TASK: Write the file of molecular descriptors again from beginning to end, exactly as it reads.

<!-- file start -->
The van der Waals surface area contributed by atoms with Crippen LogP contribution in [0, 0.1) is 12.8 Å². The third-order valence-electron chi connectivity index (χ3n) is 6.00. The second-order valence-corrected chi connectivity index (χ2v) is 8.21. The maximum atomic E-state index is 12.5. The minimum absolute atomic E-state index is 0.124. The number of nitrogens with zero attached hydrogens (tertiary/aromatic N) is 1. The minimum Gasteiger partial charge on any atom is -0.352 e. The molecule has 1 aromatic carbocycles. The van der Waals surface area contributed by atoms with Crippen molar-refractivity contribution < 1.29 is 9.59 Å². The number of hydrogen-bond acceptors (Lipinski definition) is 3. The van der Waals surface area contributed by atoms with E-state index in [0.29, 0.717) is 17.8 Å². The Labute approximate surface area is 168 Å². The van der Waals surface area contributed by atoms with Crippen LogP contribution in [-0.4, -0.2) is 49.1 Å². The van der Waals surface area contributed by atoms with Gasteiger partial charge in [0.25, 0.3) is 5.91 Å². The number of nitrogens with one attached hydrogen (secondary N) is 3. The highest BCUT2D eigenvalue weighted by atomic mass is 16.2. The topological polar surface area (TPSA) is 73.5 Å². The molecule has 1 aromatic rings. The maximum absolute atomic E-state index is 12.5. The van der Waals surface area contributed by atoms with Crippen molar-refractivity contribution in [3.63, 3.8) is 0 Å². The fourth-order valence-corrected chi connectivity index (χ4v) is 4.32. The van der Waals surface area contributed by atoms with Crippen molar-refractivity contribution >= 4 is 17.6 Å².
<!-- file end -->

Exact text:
The van der Waals surface area contributed by atoms with Crippen LogP contribution in [0, 0.1) is 12.8 Å². The third-order valence-electron chi connectivity index (χ3n) is 6.00. The second-order valence-corrected chi connectivity index (χ2v) is 8.21. The maximum atomic E-state index is 12.5. The minimum absolute atomic E-state index is 0.124. The number of nitrogens with zero attached hydrogens (tertiary/aromatic N) is 1. The minimum Gasteiger partial charge on any atom is -0.352 e. The molecule has 1 aromatic carbocycles. The van der Waals surface area contributed by atoms with Crippen molar-refractivity contribution < 1.29 is 9.59 Å². The number of hydrogen-bond acceptors (Lipinski definition) is 3. The van der Waals surface area contributed by atoms with E-state index in [0.29, 0.717) is 17.8 Å². The Labute approximate surface area is 168 Å². The van der Waals surface area contributed by atoms with Crippen LogP contribution in [-0.4, -0.2) is 49.1 Å². The van der Waals surface area contributed by atoms with Gasteiger partial charge in [0.25, 0.3) is 5.91 Å². The number of nitrogens with one attached hydrogen (secondary N) is 3. The highest BCUT2D eigenvalue weighted by atomic mass is 16.2. The topological polar surface area (TPSA) is 73.5 Å². The molecule has 1 aromatic rings. The maximum absolute atomic E-state index is 12.5. The van der Waals surface area contributed by atoms with Crippen molar-refractivity contribution in [3.63, 3.8) is 0 Å². The fourth-order valence-corrected chi connectivity index (χ4v) is 4.32. The van der Waals surface area contributed by atoms with Crippen molar-refractivity contribution >= 4 is 17.6 Å².